Indications from China are that its huge copper inventory build is slowing ....as we've documented [Feb 9, 2010: China Copper Imports to Halve] And overnight we have some more confirmation of that as end demand is "weak" per the country's 2nd largest smelter. That said, our commodities markets seem to have very little to do with supply and demand anymore... it's all about financial innovation and making sure traders on a few desks can game the system. So perhaps copper can surge another 50% from here as the markets discount
- Copper demand in China, the world’s largest consumer of the metal, is “weak” because of lackluster consumption from the power industry, Tongling Nonferrous Metals Group Co. said.
- “From what we learned from our customers, copper demand is now weak,” Chairman Wei Jianghong said today in an interview in Beijing. Tongling is the country’s second-largest copper smelter. “About 60 percent of copper is used in the power industry, and our sales to wire-and-cable users reflected that demand is rather weak,” Wei said.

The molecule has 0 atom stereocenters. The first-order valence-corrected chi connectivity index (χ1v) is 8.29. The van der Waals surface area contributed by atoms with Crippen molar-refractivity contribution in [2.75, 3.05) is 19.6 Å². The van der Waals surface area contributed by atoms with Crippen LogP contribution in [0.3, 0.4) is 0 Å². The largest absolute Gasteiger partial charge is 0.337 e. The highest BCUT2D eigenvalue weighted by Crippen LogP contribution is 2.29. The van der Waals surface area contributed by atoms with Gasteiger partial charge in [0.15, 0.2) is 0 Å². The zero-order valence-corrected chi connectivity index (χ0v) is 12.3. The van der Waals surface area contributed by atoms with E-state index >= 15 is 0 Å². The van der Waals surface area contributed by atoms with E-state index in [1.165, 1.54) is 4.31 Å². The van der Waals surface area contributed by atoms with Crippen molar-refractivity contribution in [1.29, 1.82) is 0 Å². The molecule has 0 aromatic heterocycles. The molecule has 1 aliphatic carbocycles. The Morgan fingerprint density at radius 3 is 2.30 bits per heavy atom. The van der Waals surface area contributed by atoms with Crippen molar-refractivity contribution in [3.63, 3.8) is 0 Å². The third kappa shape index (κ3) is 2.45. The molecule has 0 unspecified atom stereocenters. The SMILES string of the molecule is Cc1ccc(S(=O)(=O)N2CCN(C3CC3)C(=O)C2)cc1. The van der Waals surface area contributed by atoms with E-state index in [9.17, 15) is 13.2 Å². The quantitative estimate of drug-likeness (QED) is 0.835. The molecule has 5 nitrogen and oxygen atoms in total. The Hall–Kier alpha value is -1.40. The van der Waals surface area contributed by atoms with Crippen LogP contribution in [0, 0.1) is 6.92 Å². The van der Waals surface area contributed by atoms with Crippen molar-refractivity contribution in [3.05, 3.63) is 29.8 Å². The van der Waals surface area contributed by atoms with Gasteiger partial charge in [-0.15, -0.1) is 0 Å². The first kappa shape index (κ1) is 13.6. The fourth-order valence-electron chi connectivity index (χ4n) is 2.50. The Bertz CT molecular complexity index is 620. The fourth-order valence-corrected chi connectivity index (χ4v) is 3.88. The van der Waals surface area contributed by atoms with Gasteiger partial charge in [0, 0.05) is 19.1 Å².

- Demand “isn’t very strong,” Li Yihuang, chairman of bigger rival Jiangxi Copper Co., also said today.
- Slowing demand in China may indicate stockpiles in the country may continue to climb after reaching the highest level in more than seven years in February.
- Copper stockpiles jumped to 149,478 tons for the week ended Feb. 26, 28 percent more than the week ended Feb. 12, according to the Shanghai Futures Exchange.
- “The demand is not very strong in the first place,” Jiangxi Copper Chairman Li said in Beijing while at the congress. “But a lot of people have long positions in the market, so I think in the first half of this year, copper prices will be good.”
- Traders say the bank decision will reshape the close-knit warehousing industry as Goldman Sachs and JPMorgan will control the depots where more than half of the LME’s registered stocks are held. The LME is the world’s largest metal exchange.
Rinse. Wash. Repeat.